The use of fires and fireplaces through the ages for heating and cooking and the develpment of the modern fireplace.
We humans used to simply build fires on the ground inside our huts or
dwellings. Later we progressed to building the fire on a solid hearth
(some stones) - literally a fire place
- and making holes in the roof for the smoke to escape from. Many nomad and
traditional peoples still burn fires in this way today. Unfortunately
the smoke does not necessarily escape very well, and this can result in
breathing and eye problems.
As our building technology progressed so did the art of fires and fireplaces, until the chimney was born. The chimney allows a fireplace to be placed virtually anywhere in the building (against a solid wall that is). The chimney also got rid of the smoke from the fireplace making it an altogether more sophisticated heating method.
Cast Iron was first made around 500 years ago. Cast iron (as it's name suggests) is iron that is melted and cast in a mould. It withstands heat very well and stores and retains this heat for long periods, so is ideal for making fireplaces and stoves.
The only fire in the home had been a relatively large fireplace in the living room which was used to heat the house and to cook on. Now range cookers made of cast iron were being installed in kitchens and smaller cast iron fireplaces installed in the living room. Because people were burning more and more coal the fireplaces got smaller and developed into the fireplace grateand fret style of fireplace that we are used to today - as opposed to the larger fireplace using a firebasket which had predominated.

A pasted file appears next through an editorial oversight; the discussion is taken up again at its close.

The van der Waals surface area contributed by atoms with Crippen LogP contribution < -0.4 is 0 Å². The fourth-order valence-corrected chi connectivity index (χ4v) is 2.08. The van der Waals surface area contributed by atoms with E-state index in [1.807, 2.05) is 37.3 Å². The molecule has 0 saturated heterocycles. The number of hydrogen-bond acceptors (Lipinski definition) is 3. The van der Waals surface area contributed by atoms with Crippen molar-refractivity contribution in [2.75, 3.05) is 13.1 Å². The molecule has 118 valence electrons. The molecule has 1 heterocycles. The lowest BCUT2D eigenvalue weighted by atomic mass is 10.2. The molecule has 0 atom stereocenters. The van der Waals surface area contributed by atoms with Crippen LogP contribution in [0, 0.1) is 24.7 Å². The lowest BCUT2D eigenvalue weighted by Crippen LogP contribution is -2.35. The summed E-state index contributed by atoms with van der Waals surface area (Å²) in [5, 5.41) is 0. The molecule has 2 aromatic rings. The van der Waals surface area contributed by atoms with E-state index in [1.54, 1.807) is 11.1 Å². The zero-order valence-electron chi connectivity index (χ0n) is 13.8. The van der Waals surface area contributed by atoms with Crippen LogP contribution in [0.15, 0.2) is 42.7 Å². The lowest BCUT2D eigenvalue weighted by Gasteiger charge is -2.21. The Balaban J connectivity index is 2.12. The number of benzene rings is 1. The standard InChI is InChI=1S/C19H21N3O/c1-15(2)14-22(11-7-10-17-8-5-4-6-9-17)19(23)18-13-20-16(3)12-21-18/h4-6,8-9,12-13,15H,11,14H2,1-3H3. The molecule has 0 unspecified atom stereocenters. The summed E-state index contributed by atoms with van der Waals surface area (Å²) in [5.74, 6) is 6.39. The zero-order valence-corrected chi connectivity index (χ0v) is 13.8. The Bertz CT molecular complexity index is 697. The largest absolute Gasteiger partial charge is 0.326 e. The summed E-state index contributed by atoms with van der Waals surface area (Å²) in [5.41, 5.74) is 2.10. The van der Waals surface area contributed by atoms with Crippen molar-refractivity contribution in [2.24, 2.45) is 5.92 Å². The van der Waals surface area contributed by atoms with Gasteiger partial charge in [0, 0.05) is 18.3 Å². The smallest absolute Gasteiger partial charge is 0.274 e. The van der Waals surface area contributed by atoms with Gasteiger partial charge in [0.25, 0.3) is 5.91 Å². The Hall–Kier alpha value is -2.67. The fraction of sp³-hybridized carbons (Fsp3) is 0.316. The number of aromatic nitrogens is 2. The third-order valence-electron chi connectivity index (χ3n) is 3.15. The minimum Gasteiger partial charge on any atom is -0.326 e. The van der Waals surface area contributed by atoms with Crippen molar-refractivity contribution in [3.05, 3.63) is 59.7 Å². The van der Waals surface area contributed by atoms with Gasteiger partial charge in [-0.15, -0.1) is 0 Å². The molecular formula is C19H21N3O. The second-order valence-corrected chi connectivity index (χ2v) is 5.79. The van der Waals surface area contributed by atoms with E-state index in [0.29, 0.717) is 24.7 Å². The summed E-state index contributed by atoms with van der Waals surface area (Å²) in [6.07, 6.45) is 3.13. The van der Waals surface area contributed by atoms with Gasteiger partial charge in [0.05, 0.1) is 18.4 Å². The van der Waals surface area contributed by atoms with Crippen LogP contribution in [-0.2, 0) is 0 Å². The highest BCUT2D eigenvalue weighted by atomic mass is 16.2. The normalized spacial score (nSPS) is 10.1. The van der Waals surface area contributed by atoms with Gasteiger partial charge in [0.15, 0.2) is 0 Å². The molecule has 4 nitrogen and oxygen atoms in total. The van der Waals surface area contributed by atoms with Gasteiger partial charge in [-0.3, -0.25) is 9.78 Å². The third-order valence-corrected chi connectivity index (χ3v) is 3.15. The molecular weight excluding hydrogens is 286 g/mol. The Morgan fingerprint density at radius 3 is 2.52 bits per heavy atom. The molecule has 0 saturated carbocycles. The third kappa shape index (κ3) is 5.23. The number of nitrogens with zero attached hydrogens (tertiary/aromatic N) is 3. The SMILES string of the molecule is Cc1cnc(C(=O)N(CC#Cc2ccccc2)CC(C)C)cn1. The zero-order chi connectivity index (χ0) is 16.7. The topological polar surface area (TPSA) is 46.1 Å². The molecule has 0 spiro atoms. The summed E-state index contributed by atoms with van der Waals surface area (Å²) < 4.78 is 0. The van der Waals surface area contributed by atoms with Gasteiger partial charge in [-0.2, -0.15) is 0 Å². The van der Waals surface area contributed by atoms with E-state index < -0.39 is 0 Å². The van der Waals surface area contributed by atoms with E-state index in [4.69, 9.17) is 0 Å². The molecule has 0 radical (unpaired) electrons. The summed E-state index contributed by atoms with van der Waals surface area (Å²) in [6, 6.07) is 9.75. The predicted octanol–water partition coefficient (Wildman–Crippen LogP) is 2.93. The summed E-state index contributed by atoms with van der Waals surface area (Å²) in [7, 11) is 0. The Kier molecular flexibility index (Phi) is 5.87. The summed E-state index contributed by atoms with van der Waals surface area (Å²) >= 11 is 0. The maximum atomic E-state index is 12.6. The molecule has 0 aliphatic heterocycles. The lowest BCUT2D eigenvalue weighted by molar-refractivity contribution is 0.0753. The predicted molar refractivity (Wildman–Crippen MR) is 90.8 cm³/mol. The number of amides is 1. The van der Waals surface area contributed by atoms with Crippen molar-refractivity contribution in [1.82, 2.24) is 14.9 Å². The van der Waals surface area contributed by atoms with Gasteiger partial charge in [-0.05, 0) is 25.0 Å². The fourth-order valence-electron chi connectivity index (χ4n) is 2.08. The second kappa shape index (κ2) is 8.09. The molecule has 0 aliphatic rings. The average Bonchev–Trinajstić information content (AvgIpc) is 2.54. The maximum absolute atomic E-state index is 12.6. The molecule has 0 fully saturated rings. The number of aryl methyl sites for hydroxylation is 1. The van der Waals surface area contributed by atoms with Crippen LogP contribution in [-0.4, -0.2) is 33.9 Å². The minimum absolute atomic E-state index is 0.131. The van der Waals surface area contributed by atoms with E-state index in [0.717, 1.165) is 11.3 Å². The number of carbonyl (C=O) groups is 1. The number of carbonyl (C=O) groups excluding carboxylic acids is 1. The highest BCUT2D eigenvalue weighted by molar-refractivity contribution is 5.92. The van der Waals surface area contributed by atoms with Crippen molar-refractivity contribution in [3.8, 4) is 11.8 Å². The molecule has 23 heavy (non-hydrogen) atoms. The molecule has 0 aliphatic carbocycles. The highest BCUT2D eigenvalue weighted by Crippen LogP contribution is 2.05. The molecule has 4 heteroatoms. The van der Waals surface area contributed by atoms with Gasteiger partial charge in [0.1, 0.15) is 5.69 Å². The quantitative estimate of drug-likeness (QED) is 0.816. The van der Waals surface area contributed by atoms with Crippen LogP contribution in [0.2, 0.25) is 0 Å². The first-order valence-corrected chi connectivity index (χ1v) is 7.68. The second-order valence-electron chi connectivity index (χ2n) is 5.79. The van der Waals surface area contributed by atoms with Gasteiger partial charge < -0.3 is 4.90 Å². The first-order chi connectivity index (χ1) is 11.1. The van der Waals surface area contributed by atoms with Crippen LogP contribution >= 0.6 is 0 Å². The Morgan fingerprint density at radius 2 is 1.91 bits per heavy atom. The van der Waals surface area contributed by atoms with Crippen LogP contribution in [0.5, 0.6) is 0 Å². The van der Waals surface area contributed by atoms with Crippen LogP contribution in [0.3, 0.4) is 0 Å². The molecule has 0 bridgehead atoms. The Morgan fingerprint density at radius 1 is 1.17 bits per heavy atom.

You can't discuss the history of fireplaces without mentioning Count Rumford. Count Rumford was a predominant figure in fireplace design. Rumford was born in Massachusetts in 1753 and the Rumford Fireplace is named after him. A classic gentleman of his time, Rumford was a bit of a scientist and investigated heat and fireplaces. The fireplaces were deep and square which was not very efficient. Rumford made the firebox shallower with reflective angled covings which increased the efficiency and heat output. By narrowing the opening from the firebox to the chimney he also minimized the air that the fireplace needed to take the smoke away.
He also experimented with giving the fire a source of air directly from outside. This served two functions:
1 - air that the fire draws up the chimney is otherwise taken directly from the room and therefore creates cold draughts.
2 - the fire was given a strong direct source of air from above allowing fierce and efficient combustion.